Originally Posted by moonglowmama
So, knowing that, I would think that it is risky to do anything which would lower one's ability to clot. Which I think is why birth becomes risky when the mom is on aspirin or heparin or lovenox. Does that make sense?
It's very tricky for moms who need blood-thinners to maintain a pregnancy in order to have a shot at a full-term healthy baby to weigh those risks compared to excessive/uncontrollable bleeding at birth. I'd love to hear some opinions of midwives.
eta: I realized I needed to answer some more. It's not a problem regarding blood flow to the baby through the placenta, presumably because increasing one's ability to clot does not equal increasing clots in the bloodstream. Anyone with clots in their blood is in a high-risk situation for their own life. I'm not sure that being more pre-disposed to having blood clots is reason enough to risk a hemorrhage, imo. But, I grant there is MUCH about this topic I don't fully understand.
Well, here's my two cents. When I talk about clotting in the context of pregnancy, I'm not talking about DVTs and PEs, but micro-clots in the placenta, often not even obvious on examination of a placenta unless it gets sent to pathology, a much lower amount of clotting than what would cause a DVT. In my mind, increasing one's ability to clot over normal levels through supplements or whatever is increasing one's ability to clot, period, not necessarily that different from having a clotting disorder. I guess it's a matter of perspective - I view clotting during pregnancy as a very bad thing because it can have such serious consequences for the baby (IUGR, stillbirth, m/c, abruption, etc.). My first child, when I was undiagnosed, had some growth restriction though ultimately at birth she was a few ounces over the official IUGR designation and we did not deliver early. No clots visible on the placenta and it was not sent to pathology (it was a section for breech). In contrast, my pregnancy outcomes on lovenox have been far superior. But I got off lightly compared to some moms with clotting issues - stillbirth is always a concern.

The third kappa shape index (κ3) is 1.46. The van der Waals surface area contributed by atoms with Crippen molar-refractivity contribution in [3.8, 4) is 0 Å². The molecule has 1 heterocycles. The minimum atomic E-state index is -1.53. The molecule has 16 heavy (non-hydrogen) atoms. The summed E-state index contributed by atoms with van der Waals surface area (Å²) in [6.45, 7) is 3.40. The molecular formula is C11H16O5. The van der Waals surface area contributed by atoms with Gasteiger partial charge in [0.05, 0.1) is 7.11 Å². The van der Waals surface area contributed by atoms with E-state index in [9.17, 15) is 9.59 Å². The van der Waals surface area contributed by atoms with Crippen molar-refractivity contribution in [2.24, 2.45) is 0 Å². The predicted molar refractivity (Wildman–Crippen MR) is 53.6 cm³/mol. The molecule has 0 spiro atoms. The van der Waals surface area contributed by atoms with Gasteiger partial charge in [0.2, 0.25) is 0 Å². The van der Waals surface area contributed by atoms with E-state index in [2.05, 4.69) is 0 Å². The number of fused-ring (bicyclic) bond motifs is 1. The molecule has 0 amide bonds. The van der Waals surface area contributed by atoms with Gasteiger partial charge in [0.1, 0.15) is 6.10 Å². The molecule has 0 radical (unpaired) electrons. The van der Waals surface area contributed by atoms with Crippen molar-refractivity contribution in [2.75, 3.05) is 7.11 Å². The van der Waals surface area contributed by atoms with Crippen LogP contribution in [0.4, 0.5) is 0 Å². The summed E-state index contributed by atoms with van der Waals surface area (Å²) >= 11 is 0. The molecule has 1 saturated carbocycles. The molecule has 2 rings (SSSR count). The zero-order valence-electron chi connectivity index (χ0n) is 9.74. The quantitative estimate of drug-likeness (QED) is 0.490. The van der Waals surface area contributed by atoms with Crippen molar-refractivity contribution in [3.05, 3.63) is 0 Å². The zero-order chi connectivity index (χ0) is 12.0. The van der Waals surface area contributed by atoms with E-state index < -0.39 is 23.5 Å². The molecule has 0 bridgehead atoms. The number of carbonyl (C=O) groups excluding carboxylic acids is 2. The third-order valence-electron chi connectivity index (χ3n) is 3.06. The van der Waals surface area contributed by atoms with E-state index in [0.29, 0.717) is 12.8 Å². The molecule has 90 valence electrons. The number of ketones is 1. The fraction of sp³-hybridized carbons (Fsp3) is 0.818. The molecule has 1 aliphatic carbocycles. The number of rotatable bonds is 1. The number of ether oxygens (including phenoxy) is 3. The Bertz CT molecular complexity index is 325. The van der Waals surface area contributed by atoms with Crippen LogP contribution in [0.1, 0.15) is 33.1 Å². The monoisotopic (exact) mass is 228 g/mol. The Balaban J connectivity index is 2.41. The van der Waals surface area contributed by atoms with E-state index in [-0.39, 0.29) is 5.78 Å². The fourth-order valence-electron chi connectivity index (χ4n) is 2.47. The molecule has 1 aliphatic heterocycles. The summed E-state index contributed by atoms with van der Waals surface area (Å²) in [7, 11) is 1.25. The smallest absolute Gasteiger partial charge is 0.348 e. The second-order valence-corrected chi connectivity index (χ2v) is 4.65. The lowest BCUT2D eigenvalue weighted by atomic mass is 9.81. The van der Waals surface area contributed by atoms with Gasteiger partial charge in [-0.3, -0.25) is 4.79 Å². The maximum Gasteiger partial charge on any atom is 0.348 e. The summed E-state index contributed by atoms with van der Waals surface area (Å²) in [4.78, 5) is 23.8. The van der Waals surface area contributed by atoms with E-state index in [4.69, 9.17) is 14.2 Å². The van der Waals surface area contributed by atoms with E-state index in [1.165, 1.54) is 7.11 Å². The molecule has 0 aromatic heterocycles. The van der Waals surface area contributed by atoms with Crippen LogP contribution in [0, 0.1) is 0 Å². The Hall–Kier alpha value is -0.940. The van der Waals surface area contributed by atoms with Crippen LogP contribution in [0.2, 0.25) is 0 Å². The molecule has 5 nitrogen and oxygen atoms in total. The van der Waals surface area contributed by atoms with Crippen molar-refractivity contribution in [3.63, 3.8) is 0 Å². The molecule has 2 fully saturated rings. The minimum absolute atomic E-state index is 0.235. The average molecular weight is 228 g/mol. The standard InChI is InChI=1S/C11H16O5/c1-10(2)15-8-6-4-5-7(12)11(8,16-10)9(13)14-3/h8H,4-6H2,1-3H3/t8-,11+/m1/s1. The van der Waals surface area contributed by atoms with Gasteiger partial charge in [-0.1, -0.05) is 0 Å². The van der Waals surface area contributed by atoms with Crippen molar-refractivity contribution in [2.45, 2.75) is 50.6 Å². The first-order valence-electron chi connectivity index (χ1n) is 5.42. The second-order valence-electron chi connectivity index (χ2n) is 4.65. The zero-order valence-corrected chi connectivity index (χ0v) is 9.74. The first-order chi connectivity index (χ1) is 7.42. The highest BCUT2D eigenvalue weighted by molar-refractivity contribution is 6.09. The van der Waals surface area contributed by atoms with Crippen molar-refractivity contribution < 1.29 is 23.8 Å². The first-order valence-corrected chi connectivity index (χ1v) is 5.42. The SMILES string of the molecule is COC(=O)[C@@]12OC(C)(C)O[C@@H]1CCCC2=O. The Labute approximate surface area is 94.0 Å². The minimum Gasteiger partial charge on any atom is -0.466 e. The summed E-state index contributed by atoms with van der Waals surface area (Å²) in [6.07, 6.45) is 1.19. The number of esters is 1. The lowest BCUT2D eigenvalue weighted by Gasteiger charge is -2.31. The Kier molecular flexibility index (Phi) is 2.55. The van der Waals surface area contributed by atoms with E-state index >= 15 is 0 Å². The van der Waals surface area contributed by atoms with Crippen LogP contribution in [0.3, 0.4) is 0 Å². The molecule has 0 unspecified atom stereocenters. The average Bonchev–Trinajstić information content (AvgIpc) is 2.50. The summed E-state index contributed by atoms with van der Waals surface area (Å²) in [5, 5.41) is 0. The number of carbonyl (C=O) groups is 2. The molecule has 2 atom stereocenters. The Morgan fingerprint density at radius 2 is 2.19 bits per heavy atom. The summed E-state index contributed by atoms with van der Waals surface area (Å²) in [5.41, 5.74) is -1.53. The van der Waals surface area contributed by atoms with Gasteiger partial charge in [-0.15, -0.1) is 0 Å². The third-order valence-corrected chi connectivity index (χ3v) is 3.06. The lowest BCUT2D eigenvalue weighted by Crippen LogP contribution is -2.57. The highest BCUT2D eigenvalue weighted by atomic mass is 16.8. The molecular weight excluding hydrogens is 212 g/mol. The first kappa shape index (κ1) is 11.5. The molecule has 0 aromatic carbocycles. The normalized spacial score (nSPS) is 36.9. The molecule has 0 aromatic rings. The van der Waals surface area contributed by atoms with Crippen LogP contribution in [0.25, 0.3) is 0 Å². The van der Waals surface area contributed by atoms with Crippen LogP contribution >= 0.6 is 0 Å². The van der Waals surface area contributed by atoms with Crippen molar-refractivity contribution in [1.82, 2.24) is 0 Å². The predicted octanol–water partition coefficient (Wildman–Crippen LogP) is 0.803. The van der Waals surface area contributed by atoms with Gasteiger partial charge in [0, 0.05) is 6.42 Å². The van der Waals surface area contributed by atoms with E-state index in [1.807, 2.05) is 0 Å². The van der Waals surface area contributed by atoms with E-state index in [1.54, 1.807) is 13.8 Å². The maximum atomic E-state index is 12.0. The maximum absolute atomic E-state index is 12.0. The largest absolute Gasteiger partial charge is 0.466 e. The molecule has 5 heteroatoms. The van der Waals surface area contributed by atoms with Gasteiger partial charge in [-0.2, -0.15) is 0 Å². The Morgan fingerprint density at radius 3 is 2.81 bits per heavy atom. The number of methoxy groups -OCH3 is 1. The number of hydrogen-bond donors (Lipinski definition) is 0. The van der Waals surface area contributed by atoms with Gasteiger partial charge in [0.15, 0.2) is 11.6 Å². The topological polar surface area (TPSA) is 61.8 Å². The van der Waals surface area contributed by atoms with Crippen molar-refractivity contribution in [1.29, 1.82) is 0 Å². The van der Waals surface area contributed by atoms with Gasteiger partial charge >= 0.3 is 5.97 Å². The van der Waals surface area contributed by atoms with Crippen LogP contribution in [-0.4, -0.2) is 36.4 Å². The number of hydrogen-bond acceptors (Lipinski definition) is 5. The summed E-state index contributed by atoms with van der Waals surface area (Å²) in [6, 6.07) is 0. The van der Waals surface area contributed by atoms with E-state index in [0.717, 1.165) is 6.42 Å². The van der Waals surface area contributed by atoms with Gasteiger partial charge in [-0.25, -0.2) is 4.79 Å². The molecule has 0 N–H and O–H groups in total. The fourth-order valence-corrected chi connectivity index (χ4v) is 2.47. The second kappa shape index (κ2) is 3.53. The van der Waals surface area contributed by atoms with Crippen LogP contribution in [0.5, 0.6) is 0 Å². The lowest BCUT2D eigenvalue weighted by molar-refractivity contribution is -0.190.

IMO, for women with clotting disorders, it's not a tricky call at all, but I'm guessing that the homebirth angle is what would make it tricky - I realize PPH may be a more scary risk in a homebirth situation. I can see why a midwife would want to prevent a PPH, if that could really be prevented by supplementation with alfalfa during pregnancy. I guess I think that's a much more tricky call, because pregnancy is already a hypercoagulable state, the third trimester is prime time for clotting to cause problems with the pregnancy, and a lot of people with inherited thrombophilias are undiagnosed this early in life.
I've been on lovenox or heparin at delivery three times now, all vbacs (lovenox for my premature delivery, switched to heparin prior to my term deliveries; my peri does lots of bloodwork to monitor dosing of both lovenox and heparin.) and just before my last one, my OB reiterated his point that the heparin, at a prophylactic dose (which is far lower than a therapeutic dose that a person with a DVT or similar would be getting) was only an issue with regard to the opportunity for an epidural because bleeding would be difficult or impossible to control in the epidural space. He said that vaginal or surgical, he was not at all concerned about bleeding from the birth (but of course that was in a hospital situation).
Is this supplementation with alfalfa very common? Just curious since this is the first time I have come across it.
just thinking out loud...